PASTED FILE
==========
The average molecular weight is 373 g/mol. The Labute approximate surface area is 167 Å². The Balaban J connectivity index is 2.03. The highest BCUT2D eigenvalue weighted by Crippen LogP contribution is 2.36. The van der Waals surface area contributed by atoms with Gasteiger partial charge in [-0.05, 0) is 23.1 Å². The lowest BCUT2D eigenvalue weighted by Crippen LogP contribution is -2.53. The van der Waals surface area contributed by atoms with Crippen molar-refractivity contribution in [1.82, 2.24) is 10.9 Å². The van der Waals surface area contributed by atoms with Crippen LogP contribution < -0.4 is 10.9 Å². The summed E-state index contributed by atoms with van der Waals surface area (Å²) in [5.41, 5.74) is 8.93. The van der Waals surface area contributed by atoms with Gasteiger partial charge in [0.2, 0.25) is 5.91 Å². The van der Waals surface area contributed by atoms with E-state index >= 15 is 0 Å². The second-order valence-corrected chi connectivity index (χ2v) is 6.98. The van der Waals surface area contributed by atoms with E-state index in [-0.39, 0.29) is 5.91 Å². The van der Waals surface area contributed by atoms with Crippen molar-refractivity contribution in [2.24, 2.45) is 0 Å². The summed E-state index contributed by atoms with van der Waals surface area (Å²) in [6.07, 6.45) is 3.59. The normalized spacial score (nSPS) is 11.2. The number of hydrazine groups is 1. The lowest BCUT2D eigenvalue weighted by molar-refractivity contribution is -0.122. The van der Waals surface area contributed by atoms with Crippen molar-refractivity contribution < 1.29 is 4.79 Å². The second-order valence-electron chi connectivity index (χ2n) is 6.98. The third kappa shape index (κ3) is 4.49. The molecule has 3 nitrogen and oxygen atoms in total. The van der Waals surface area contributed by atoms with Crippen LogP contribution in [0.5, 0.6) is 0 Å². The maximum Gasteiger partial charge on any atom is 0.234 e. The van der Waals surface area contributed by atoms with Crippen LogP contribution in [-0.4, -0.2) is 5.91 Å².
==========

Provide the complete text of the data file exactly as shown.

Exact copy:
The average molecular weight is 373 g/mol. The Labute approximate surface area is 167 Å². The Balaban J connectivity index is 2.03. The highest BCUT2D eigenvalue weighted by Crippen LogP contribution is 2.36. The van der Waals surface area contributed by atoms with Gasteiger partial charge in [-0.05, 0) is 23.1 Å². The lowest BCUT2D eigenvalue weighted by Crippen LogP contribution is -2.53. The van der Waals surface area contributed by atoms with Crippen molar-refractivity contribution in [1.82, 2.24) is 10.9 Å². The van der Waals surface area contributed by atoms with Crippen LogP contribution < -0.4 is 10.9 Å². The summed E-state index contributed by atoms with van der Waals surface area (Å²) in [5.41, 5.74) is 8.93. The van der Waals surface area contributed by atoms with Gasteiger partial charge in [0.2, 0.25) is 5.91 Å². The van der Waals surface area contributed by atoms with E-state index >= 15 is 0 Å². The second-order valence-corrected chi connectivity index (χ2v) is 6.98. The van der Waals surface area contributed by atoms with E-state index in [-0.39, 0.29) is 5.91 Å². The van der Waals surface area contributed by atoms with Crippen molar-refractivity contribution in [2.24, 2.45) is 0 Å². The summed E-state index contributed by atoms with van der Waals surface area (Å²) in [6.07, 6.45) is 3.59. The normalized spacial score (nSPS) is 11.2. The number of hydrazine groups is 1. The lowest BCUT2D eigenvalue weighted by molar-refractivity contribution is -0.122. The van der Waals surface area contributed by atoms with Crippen molar-refractivity contribution < 1.29 is 4.79 Å². The second-order valence-electron chi connectivity index (χ2n) is 6.98. The third kappa shape index (κ3) is 4.49. The molecule has 3 nitrogen and oxygen atoms in total. The van der Waals surface area contributed by atoms with Crippen LogP contribution in [0.5, 0.6) is 0 Å². The maximum Gasteiger partial charge on any atom is 0.234 e. The van der Waals surface area contributed by atoms with Crippen LogP contribution in [-0.4, -0.2) is 5.91 Å².